How the MMR vaccine is given

The MMR vaccine is given as a single injection into the muscle of the thigh or upper arm. There may be some redness and swelling on the skin where the injection is given, but this should soon disappear.

Get some practical tips for parents taking a child for MMR vaccination to ease their discomfort.

MMR dosing schedule

The first dose of MMR is given to babies aged around 13 months and the second dose between the ages of three and five years.

In adults, the second MMR dose must be given at least one month after the first.

Read more about who should have the MMR vaccine.

Single vaccines for measles, mumps and rubella

Single vaccines for the three separate conditions (measles, mumps and rubella) are not available on the NHS, but are available at some private clinics.

However, there are certain drawbacks to single vaccines against measles, mumps and rubella:

  • having each of the single vaccines separately usually involves scheduling them several weeks or months apart, and the government recommends that children should have the MMR vaccine within a set timescale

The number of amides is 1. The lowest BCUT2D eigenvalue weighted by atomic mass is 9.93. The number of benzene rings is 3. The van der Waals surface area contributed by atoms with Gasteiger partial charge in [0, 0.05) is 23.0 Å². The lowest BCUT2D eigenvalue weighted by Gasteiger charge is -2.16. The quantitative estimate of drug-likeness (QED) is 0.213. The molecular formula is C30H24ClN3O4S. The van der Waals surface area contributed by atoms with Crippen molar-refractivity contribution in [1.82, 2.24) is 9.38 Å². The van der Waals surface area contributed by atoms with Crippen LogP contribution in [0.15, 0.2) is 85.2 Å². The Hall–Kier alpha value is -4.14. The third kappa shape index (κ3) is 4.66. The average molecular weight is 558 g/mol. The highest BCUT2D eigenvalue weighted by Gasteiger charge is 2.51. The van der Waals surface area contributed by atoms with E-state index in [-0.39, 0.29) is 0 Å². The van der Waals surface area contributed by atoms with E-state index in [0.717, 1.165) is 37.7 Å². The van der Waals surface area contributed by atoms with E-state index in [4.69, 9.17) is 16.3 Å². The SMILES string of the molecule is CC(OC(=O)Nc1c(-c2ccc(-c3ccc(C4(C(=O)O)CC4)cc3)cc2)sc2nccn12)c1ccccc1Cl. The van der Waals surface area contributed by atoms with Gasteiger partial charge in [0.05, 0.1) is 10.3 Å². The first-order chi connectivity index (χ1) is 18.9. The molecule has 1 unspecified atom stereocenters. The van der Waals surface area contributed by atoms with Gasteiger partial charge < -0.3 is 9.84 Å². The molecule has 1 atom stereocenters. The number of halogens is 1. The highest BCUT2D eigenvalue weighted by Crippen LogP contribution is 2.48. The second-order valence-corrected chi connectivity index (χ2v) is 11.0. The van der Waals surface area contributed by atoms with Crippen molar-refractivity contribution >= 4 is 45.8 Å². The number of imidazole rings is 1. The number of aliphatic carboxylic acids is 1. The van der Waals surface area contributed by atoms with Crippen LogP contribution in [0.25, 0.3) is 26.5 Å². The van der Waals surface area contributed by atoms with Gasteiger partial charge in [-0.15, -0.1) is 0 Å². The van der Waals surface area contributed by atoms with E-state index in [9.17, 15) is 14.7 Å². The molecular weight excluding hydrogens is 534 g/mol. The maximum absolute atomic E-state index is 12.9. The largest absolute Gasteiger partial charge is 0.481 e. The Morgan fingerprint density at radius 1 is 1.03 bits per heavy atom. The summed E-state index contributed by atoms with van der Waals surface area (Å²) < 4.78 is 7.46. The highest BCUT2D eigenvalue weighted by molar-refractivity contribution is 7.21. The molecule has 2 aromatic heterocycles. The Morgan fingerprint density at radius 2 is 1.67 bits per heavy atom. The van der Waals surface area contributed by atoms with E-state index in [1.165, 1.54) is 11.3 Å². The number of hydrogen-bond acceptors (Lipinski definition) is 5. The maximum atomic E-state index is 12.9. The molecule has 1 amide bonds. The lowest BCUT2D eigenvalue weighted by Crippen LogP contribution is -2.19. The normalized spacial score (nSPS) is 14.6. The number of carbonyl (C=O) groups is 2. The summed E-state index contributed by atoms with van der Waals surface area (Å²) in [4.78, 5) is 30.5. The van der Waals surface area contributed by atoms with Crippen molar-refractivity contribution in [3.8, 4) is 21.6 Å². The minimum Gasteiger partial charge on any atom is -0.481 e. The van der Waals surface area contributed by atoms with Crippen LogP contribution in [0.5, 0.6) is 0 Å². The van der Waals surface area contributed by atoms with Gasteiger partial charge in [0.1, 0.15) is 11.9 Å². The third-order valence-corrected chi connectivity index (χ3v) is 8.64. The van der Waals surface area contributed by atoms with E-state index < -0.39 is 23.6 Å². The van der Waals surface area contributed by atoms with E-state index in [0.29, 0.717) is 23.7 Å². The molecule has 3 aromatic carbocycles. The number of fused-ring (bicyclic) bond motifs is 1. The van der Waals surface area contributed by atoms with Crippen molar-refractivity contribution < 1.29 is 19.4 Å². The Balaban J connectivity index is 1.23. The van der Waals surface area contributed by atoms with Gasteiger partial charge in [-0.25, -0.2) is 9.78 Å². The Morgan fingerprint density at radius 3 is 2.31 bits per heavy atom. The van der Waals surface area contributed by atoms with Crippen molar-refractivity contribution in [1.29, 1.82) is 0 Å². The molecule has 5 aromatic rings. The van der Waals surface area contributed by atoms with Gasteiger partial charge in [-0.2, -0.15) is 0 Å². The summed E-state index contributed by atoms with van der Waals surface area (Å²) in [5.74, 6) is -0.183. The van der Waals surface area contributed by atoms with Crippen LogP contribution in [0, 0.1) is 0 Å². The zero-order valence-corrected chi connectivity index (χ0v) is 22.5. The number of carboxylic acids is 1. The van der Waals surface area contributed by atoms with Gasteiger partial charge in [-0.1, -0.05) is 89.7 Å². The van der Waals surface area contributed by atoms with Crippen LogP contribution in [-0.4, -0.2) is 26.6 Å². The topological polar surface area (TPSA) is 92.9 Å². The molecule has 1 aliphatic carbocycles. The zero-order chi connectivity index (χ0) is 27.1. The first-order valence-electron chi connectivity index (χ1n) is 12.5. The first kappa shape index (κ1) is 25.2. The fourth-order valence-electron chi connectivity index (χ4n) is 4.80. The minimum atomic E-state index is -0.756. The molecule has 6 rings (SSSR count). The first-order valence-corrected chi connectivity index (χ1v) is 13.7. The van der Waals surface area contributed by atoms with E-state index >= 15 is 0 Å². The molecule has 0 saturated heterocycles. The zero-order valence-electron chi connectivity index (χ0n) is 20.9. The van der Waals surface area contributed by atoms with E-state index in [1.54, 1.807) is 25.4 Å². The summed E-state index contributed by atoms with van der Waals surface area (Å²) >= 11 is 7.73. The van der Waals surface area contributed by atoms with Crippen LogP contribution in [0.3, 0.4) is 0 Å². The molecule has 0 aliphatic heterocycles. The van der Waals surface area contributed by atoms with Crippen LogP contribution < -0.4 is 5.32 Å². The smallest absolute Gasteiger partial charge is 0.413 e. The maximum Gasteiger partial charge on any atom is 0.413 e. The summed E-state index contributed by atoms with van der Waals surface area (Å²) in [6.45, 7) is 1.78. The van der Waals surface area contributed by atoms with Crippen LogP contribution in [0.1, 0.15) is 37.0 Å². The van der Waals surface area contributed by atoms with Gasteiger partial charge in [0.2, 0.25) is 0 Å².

• using single vaccinations increases the risk of fewer children receiving all the necessary injections
  • the delay between the six separate injections required could put more children at risk of developing measlesmumps or rubella, as well as increase the risk of side effects

There are currently no licensed single vaccines for measles or mumps in the UK, which means the single vaccines available have not been quality checked to make sure they are safe and effective.

Read about one mum's experience of MMR vaccination in her toddler daughter.

Page last reviewed: 04/08/2015

Next review due: 04/08/2017


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